Meta-analysis indicated a significant improvement of motor scores only after 12 months. These results should be interpreted cautiously because only two studies had assessed the efficacy of ethyl-EPA after 12 months with one of them having a 6-month open-label phase.
The archaeological site of Saruq al-Hadid, Dubai, United Arab Emirates, presents a long sequence of persistent temporary human occupation on the northern edge of the Rub’ al-Khali desert. The site is located in active dune fields, and evidence for human activity is stratified within a deep sequence of natural dune deposits that reflect complex taphonomic processes of deposition, erosion and reworking. This study presents the results of a program of radiocarbon (14C) and thermoluminescence dating on deposits from Saruq al-Hadid, allied with studies of material remains, which are amalgamated with the results of earlier absolute dating studies provide a robust chronology for the use of the site from the Bronze Age to the Islamic period. The results of the dating program allow the various expressions of human activity at the site—ranging from subsistence activities such as hunting and herding, to multi-community ritual activities and large scale metallurgical extraction—to be better situated chronologically, and thus in relation to current debates regarding the development of late prehistoric and early historic societies in southeastern Arabia.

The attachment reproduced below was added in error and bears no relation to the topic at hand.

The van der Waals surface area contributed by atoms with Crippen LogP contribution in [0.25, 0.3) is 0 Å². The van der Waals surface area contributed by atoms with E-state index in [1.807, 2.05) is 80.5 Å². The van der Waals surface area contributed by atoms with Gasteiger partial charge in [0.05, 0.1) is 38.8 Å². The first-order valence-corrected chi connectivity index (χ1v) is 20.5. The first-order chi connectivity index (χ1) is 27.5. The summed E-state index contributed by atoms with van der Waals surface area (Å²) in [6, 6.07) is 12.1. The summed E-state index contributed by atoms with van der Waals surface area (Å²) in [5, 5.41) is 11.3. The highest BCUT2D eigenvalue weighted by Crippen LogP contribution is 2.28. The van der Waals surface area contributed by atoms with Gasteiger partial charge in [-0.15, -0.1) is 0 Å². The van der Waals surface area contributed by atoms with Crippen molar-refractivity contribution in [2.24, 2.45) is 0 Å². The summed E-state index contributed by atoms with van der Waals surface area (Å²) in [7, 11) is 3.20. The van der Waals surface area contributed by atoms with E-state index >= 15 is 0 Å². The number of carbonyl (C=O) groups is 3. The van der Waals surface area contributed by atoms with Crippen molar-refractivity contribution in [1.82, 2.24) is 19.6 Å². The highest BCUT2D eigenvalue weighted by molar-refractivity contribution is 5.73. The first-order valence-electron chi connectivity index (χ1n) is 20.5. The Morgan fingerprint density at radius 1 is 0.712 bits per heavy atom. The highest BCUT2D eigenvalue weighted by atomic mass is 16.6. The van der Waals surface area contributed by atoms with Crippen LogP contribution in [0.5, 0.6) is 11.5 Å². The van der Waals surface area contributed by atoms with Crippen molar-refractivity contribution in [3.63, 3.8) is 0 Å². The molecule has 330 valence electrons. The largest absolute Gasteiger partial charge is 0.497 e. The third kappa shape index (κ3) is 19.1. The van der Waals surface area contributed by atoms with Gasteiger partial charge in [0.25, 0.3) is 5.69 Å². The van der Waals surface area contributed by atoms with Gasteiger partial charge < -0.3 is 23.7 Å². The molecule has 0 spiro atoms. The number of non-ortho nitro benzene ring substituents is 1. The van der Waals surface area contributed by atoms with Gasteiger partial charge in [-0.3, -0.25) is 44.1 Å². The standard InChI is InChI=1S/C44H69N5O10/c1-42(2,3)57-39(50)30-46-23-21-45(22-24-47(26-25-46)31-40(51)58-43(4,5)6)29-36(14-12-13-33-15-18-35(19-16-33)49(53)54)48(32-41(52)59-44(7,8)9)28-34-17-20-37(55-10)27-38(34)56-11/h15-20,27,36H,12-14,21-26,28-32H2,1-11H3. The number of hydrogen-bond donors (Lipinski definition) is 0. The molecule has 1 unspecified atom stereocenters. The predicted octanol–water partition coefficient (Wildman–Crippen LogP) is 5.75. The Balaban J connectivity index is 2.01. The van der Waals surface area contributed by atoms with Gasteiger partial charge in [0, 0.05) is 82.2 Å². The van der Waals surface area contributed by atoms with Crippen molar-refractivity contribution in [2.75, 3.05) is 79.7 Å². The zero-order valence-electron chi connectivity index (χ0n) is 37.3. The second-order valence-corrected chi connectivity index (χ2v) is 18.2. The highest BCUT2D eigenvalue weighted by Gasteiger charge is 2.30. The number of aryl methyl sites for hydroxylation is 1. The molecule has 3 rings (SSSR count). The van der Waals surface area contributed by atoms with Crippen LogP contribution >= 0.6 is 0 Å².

Nanoindentation is commonly used to determine the mechanical properties of the engineering materials. Young’s modulus of a bulk material can be extracted from the load–depth data obtained from an indentation test with a prescribed Poisson’s ratio that is unknown for a new material. The effect of Poisson’s ratio on material’s mechanical property characterization remains unknown. In this paper, finite element analysis was used to simulate nanoindentation testing on specimens of low-carbon steel AISI1018, steel alloy AISI4340, and aluminum alloy 6061T6 with a cylindrical flat-tip indenter. The effects of Poisson’s ratio on measurements of indentation load versus depth curves, Young’s modulus, hardness, and pile-up of the specimens were investigated and formulated. The Poisson ratio ranging from 0 to 0.49 was considered. It was found that the linear part at the beginning of the indentation loading process from the load versus depth curve was proportional to the Young’s modulus and significantly affected by the Poisson’s ratio. The indentation pile-up was also sensitive to the Poisson’s ratio. Combining the formulas from this work with the Hertzian contact equation, the Young’s modulus and the Poisson’s ratio can be determined simultaneously.